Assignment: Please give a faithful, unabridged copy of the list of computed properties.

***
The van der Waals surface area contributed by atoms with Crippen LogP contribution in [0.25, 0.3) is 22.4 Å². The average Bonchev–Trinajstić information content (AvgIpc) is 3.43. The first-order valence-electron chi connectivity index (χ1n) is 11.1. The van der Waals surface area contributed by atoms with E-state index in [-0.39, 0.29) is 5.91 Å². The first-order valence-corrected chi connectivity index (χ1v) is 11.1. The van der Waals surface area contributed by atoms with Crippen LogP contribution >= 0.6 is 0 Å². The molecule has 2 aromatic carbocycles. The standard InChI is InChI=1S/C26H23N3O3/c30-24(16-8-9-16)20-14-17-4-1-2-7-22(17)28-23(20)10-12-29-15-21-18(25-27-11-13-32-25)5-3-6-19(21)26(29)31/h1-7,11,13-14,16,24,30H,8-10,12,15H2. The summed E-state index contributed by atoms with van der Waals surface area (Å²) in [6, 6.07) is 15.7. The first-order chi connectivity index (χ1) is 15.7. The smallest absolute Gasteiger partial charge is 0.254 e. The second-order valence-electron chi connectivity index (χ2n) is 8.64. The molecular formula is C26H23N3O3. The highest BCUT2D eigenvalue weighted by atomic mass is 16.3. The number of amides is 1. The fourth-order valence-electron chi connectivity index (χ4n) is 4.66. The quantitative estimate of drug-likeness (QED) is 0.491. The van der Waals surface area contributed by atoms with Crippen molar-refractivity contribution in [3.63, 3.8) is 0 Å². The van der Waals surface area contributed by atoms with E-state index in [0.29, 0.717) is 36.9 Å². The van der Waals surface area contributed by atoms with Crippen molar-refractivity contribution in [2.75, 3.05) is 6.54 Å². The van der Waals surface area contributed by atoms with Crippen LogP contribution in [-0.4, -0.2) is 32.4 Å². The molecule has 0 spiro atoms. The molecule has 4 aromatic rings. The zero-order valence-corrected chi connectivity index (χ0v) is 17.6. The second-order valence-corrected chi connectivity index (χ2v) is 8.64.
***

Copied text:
The van der Waals surface area contributed by atoms with Crippen LogP contribution in [0.25, 0.3) is 22.4 Å². The average Bonchev–Trinajstić information content (AvgIpc) is 3.43. The first-order valence-electron chi connectivity index (χ1n) is 11.1. The van der Waals surface area contributed by atoms with E-state index in [-0.39, 0.29) is 5.91 Å². The first-order valence-corrected chi connectivity index (χ1v) is 11.1. The van der Waals surface area contributed by atoms with Crippen LogP contribution >= 0.6 is 0 Å². The molecule has 2 aromatic carbocycles. The standard InChI is InChI=1S/C26H23N3O3/c30-24(16-8-9-16)20-14-17-4-1-2-7-22(17)28-23(20)10-12-29-15-21-18(25-27-11-13-32-25)5-3-6-19(21)26(29)31/h1-7,11,13-14,16,24,30H,8-10,12,15H2. The summed E-state index contributed by atoms with van der Waals surface area (Å²) in [6, 6.07) is 15.7. The first-order chi connectivity index (χ1) is 15.7. The smallest absolute Gasteiger partial charge is 0.254 e. The second-order valence-electron chi connectivity index (χ2n) is 8.64. The molecular formula is C26H23N3O3. The highest BCUT2D eigenvalue weighted by atomic mass is 16.3. The number of amides is 1. The fourth-order valence-electron chi connectivity index (χ4n) is 4.66. The quantitative estimate of drug-likeness (QED) is 0.491. The van der Waals surface area contributed by atoms with Crippen molar-refractivity contribution in [3.63, 3.8) is 0 Å². The van der Waals surface area contributed by atoms with E-state index in [0.29, 0.717) is 36.9 Å². The van der Waals surface area contributed by atoms with Crippen molar-refractivity contribution in [2.75, 3.05) is 6.54 Å². The van der Waals surface area contributed by atoms with Crippen LogP contribution in [-0.4, -0.2) is 32.4 Å². The molecule has 0 spiro atoms. The molecule has 4 aromatic rings. The zero-order valence-corrected chi connectivity index (χ0v) is 17.6. The second-order valence-corrected chi connectivity index (χ2v) is 8.64.